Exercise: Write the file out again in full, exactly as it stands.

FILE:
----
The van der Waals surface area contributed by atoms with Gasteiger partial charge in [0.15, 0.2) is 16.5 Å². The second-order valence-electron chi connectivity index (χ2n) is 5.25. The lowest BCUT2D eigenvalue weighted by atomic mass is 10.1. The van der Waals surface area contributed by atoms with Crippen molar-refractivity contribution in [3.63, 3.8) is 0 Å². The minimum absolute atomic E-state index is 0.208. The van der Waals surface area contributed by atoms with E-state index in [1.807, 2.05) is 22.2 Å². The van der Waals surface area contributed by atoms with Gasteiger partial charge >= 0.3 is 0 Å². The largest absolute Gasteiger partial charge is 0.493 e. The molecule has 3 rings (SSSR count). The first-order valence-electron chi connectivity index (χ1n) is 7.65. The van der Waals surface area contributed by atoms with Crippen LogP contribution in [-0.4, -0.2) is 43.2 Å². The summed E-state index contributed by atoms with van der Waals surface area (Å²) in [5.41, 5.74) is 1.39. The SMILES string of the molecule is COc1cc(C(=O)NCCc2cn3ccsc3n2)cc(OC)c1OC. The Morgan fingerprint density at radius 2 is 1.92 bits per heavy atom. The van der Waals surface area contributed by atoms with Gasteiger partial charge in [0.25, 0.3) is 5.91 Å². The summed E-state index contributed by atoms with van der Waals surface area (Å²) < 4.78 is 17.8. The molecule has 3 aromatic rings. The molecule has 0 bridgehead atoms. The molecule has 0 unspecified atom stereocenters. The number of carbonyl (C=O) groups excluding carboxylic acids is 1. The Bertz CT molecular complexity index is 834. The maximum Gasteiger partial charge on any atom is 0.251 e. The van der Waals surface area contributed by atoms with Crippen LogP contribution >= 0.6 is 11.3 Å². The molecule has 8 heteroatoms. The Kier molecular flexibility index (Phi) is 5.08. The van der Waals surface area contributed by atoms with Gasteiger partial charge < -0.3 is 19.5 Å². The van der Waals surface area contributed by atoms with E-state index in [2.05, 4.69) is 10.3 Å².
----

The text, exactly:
The van der Waals surface area contributed by atoms with Gasteiger partial charge in [0.15, 0.2) is 16.5 Å². The second-order valence-electron chi connectivity index (χ2n) is 5.25. The lowest BCUT2D eigenvalue weighted by atomic mass is 10.1. The van der Waals surface area contributed by atoms with Crippen molar-refractivity contribution in [3.63, 3.8) is 0 Å². The minimum absolute atomic E-state index is 0.208. The van der Waals surface area contributed by atoms with E-state index in [1.807, 2.05) is 22.2 Å². The van der Waals surface area contributed by atoms with Gasteiger partial charge >= 0.3 is 0 Å². The largest absolute Gasteiger partial charge is 0.493 e. The molecule has 3 rings (SSSR count). The first-order valence-electron chi connectivity index (χ1n) is 7.65. The van der Waals surface area contributed by atoms with Crippen LogP contribution in [-0.4, -0.2) is 43.2 Å². The summed E-state index contributed by atoms with van der Waals surface area (Å²) in [5.41, 5.74) is 1.39. The SMILES string of the molecule is COc1cc(C(=O)NCCc2cn3ccsc3n2)cc(OC)c1OC. The Morgan fingerprint density at radius 2 is 1.92 bits per heavy atom. The van der Waals surface area contributed by atoms with Gasteiger partial charge in [0.25, 0.3) is 5.91 Å². The summed E-state index contributed by atoms with van der Waals surface area (Å²) < 4.78 is 17.8. The molecule has 3 aromatic rings. The molecule has 0 bridgehead atoms. The molecule has 0 unspecified atom stereocenters. The number of carbonyl (C=O) groups excluding carboxylic acids is 1. The Bertz CT molecular complexity index is 834. The maximum Gasteiger partial charge on any atom is 0.251 e. The van der Waals surface area contributed by atoms with Crippen LogP contribution >= 0.6 is 11.3 Å². The molecule has 8 heteroatoms. The Kier molecular flexibility index (Phi) is 5.08. The van der Waals surface area contributed by atoms with Gasteiger partial charge < -0.3 is 19.5 Å². The van der Waals surface area contributed by atoms with E-state index in [2.05, 4.69) is 10.3 Å².